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Pelli Clarke Pelli joined ribbon-cutting of new Buerger Center for Advanced Pediatric Care

Pelli Clarke Pelli joined ribbon-cutting of new Buerger Center for Advanced Pediatric Care

Pelli Clarke Pelli joined ribbon-cutting of new Buerger Center for Advanced Pediatric Care

NEW HAVEN, Conn. November 13—President and CEO of the Children’s Hospital of Philadelphia, Madeline Bell, the Buerger Family, employees of the hospital, families, and local civic leaders celebrated the Buerger Center for Advanced Pediatric Care with a ribbon-cutting on November 7. Pelli Clarke Pelli Architect’s new 700,000 square feet outpatient facility is the first of its kind for the Hospital, bringing specialty treatment and rehabilitation services for an expected 200,000 young patients annually to an advanced level of care. Senior Principal Cesar Pelli, FAIA Principal Mark Shoemaker, AIA and Senior Associate Chris Koon, AIA attended. Mr. Pelli remarked, “Depicting the playfulness of children helps reinforce the idea of a positive medical experience.” 

PCPA’s design of Buerger Center is a dynamic addition to CHOP’s main campus in West Philadelphia. Composed of stacked, undulating forms and a palette of primary colors, the twelve-story building and six-story wing offer young children and families an uplifting, interactive setting for treatment. Easy-to-navigate floors, colorful pods with “Wait, Play, Learn” displays for fun engagement, and a roof top garden for rehabilitation and play are features that help reduce the stress typically associated with hospitals. The three-acre landscaped plaza provides open space for safe recreation, family gatherings and small pockets for private reflection; medicinal gardens have been planted for therapeutic use.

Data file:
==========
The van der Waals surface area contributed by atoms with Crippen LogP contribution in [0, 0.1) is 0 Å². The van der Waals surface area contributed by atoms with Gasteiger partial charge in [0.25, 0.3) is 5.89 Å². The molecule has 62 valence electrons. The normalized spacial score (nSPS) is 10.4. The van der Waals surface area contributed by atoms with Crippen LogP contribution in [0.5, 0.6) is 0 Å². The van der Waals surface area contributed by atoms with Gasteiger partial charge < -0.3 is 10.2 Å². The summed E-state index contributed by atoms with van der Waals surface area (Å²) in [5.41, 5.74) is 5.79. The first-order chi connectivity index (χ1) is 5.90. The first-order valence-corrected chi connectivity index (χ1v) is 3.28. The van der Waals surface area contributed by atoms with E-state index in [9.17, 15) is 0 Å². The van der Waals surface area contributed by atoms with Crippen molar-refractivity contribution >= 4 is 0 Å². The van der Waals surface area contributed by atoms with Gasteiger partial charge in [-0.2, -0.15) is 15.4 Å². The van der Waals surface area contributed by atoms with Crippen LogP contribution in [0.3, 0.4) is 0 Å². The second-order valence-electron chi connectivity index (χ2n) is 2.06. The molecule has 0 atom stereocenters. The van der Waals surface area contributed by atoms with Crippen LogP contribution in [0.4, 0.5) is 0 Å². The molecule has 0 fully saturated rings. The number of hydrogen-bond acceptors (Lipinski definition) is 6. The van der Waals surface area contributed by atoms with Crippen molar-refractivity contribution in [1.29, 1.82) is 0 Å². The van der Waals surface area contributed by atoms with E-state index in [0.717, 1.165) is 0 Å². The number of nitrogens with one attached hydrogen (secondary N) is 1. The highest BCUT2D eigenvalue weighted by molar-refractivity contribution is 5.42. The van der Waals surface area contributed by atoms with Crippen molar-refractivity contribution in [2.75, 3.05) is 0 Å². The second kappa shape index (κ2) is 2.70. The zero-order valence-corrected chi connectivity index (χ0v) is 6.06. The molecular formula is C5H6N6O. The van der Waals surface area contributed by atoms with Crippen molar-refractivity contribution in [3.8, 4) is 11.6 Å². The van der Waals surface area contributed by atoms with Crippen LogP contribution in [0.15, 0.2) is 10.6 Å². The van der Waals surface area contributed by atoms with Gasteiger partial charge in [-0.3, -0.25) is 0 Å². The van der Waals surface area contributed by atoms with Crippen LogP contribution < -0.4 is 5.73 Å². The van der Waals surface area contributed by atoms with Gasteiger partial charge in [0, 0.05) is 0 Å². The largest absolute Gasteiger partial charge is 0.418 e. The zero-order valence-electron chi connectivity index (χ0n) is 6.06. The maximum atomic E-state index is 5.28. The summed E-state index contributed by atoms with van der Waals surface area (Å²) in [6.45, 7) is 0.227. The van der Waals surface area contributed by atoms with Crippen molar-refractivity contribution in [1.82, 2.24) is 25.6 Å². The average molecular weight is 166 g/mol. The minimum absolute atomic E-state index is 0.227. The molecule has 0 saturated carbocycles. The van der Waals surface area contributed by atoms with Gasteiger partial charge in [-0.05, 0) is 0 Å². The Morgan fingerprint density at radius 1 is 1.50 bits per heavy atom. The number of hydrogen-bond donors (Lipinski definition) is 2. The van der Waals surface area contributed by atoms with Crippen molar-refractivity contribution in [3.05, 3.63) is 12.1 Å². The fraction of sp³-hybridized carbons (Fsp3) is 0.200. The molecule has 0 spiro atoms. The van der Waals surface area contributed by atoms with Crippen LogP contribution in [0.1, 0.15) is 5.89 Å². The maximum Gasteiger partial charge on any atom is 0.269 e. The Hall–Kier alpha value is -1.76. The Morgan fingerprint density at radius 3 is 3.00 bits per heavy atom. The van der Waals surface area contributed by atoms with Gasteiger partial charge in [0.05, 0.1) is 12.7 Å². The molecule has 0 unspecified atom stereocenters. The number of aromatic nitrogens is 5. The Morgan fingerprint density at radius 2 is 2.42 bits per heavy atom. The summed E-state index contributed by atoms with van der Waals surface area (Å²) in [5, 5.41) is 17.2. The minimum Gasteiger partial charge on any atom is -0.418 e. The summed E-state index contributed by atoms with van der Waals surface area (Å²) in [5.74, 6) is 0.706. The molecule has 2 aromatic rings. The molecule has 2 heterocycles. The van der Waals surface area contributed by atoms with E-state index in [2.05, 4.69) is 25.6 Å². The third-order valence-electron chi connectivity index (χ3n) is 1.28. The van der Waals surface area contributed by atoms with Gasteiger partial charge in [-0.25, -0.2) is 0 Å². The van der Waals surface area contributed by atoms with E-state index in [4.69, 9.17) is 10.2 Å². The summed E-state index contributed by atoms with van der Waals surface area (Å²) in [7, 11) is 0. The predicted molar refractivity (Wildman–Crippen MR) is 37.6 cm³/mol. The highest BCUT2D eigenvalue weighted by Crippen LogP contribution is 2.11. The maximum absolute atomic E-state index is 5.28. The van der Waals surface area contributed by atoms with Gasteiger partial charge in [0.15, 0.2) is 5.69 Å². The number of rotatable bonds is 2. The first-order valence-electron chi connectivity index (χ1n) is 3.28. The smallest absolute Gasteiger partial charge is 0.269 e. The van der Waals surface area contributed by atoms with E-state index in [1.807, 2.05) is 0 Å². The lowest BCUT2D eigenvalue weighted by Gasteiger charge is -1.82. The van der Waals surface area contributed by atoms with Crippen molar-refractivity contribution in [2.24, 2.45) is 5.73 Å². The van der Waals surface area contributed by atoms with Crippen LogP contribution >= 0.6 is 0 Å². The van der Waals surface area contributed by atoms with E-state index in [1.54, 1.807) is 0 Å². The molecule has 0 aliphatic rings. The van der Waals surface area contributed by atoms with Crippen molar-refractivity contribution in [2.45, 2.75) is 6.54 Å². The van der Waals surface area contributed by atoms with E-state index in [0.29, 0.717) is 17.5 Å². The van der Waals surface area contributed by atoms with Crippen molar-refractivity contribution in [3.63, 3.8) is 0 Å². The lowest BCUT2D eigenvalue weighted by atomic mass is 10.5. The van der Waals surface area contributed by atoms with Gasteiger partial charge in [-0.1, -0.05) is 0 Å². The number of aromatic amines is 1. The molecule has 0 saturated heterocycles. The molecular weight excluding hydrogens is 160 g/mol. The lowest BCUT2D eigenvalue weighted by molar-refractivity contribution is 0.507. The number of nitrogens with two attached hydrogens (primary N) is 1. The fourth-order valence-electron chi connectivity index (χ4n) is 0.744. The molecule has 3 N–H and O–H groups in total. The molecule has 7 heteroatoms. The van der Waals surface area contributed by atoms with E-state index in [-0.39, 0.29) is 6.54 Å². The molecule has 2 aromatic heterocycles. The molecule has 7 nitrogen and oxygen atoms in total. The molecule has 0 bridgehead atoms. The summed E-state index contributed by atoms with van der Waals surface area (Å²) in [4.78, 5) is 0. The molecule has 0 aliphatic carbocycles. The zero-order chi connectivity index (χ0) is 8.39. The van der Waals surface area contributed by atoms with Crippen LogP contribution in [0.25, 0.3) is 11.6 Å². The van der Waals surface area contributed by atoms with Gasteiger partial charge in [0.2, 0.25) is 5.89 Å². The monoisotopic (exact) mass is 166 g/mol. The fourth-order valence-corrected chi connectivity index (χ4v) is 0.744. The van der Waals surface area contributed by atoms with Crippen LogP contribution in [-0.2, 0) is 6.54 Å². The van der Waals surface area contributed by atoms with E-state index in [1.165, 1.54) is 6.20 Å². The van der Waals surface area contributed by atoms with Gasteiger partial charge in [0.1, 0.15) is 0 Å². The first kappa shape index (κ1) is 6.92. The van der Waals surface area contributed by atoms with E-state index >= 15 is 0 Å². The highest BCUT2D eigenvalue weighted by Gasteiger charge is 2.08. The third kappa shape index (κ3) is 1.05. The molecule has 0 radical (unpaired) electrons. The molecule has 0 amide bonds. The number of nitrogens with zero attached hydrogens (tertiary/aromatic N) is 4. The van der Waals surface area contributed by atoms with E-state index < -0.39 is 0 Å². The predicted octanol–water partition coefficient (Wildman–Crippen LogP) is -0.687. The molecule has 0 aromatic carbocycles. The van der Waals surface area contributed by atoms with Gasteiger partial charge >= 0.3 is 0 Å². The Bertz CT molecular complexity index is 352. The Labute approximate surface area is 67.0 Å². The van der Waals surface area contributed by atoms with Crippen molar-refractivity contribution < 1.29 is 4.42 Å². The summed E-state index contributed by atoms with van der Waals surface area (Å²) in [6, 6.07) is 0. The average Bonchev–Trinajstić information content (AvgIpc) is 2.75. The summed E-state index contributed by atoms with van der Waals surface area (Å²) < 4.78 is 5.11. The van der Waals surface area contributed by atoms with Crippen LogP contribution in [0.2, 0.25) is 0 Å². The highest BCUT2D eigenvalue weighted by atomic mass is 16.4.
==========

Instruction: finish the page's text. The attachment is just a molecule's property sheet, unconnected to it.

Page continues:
The lobby is spacious and light-filled where an accessible, curved ramp invites children to zigzag their way up three levels and observe the activity below. The ramp connects to a bridge linking to the North Campus across the street. The twelve-story main wing is rectangular on one side to accommodate clinical “neighborhoods of care” and curvilinear on the other side to create playful lobby spaces. The six-story wing accommodates a rehabilitation gym on the third floor and the roof-top garden on the top floor. An elliptical glass elevator orients patients and families directly to lively “welcome” centers of each clinical floor. Waiting and play areas along windows receive full, natural light.

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